2. DeCicca, P. & Smith, J. D. (2011). The long-run impacts of early childhood education: Evidence from a failed policy experiment. National Bureau of Economic Research. Working Paper 17085.
  3. UNICEF (2016). The state of the world’s children: A fare chance for every child. Retrieved from:
  4. Belsky, J. (2002). Quantity counts: Amount of child care and children’s socioeconomic development. Development and Behavioural Pediatrics, 23(3): 167-170.
  5. Belsky, J. (2001). Developmental risks (still) associated with early child care. Journal of Child Psychology and Psychiatry & Allied Discipline, 42(7): 845—859.
  6. Magnuson, K. A., Ruhm, C. J. & Waldfogel, J. (2004). Does prekindergarten improve school preparation and performance?. NBER Working Paper No. 10452
  7. UNESCO (2006). Select issues concerning ECCE India. Paper commissioned for the EFA Global Monitoring Report 2007, Strong foundations: early childhood care and education.
  8. Kaul, V. & Sankar, D. (2009). Early childhood care and education in India’. New Delhi: NUEPA.
  9. Swaminathan, M. (1998). The First Five Years: A Critical Perspective on Early Childhood Care and Education in India. New Delhi: SAGE.
  10. Howes, C., Hamilton, C. E., & Philipsen, L. C. (1998). Stability and continuity of child-caregiver and child-peer relationships. Child Development, 69, 418–426.
  11. Ladd, G. W., Price, J. M., & Hart, C. H. (1988). Predicting preschoolers’ peer status from their playground behaviors. Child Development, 59, 986–992.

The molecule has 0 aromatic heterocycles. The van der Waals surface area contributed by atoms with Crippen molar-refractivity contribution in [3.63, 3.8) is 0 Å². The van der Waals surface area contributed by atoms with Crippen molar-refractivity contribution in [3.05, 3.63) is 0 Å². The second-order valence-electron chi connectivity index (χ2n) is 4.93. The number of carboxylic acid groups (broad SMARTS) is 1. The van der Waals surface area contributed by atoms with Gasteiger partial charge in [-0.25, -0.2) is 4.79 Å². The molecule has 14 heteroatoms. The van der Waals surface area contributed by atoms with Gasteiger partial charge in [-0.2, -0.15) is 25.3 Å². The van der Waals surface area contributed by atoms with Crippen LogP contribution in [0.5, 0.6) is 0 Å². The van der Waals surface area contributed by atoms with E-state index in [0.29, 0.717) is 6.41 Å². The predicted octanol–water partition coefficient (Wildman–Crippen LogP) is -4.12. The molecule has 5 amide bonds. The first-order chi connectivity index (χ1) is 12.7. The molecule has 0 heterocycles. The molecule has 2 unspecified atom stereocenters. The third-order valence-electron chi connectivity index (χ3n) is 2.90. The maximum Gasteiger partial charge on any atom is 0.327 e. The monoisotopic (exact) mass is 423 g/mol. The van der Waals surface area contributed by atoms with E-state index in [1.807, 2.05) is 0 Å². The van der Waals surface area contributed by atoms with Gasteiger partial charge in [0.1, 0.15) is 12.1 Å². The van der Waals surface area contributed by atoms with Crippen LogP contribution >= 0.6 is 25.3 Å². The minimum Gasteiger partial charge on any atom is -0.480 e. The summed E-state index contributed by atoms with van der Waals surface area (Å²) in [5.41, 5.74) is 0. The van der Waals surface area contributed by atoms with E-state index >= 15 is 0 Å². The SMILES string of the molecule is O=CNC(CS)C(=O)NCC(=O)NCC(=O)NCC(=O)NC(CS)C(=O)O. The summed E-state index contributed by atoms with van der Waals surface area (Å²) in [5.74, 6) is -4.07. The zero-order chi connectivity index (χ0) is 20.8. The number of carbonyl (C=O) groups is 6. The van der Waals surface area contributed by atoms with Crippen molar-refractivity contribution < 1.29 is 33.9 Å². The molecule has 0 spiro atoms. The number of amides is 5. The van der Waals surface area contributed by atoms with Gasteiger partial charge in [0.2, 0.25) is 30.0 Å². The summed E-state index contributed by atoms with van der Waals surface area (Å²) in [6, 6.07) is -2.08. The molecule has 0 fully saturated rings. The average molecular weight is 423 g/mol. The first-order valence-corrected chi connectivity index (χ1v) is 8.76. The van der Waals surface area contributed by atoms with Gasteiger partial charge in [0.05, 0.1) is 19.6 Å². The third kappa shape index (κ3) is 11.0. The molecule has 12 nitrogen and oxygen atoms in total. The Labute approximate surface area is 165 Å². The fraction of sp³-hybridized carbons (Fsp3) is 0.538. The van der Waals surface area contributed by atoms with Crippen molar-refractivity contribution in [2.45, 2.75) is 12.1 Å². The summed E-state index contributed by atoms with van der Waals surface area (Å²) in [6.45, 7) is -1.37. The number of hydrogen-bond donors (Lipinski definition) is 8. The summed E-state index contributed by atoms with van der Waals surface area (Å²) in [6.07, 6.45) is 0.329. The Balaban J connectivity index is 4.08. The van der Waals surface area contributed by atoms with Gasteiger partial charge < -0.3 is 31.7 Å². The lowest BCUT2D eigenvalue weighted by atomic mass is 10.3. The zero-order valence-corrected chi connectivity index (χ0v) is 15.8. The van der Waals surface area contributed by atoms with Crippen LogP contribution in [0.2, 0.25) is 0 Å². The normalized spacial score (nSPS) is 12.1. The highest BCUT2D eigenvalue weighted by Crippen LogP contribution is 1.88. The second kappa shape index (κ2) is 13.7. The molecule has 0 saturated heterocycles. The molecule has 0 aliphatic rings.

12. Ghosh, S. (2019). Inequalities in demand and access to early childhood education in India. International Journal of Early Childhood. DOI: 1007/s13158-019-00241-8

    Image Credit: Jay Galvin on Flickr

About the Author:

saikatDr. Saikat Ghosh is a Postdoctoral Researcher at the Leibniz Institute for Educational Trajectories (LifBi), Germany where he is leading a project focusing on early childhood education in India.  He is a former ISS Graduate (2011-12) and awarded his Ph.D. from the University of Bamberg in 2018. His research interest centers on poverty, education, inequality, and social policy analysis with a particular focus on developing countries. Formerly, he has worked for the Bamberg Graduate School of Social Sciences (BAGSS), Germany, UNU-WIDER, Helsinki, and the State Government of West Bengal, India.

Sri Lankan President Sirisena’s political war on drugs by Shyamika Jayasundara-Smits

Sri Lankan President Sirisena’s political war on drugs by Shyamika Jayasundara-Smits

Sri Lankan President Maithripala Sirisena’s answer to drug-related crimes is bringing back the death penalty. According to recent reports, international drug smugglers are increasingly turning to Sri Lanka as a ...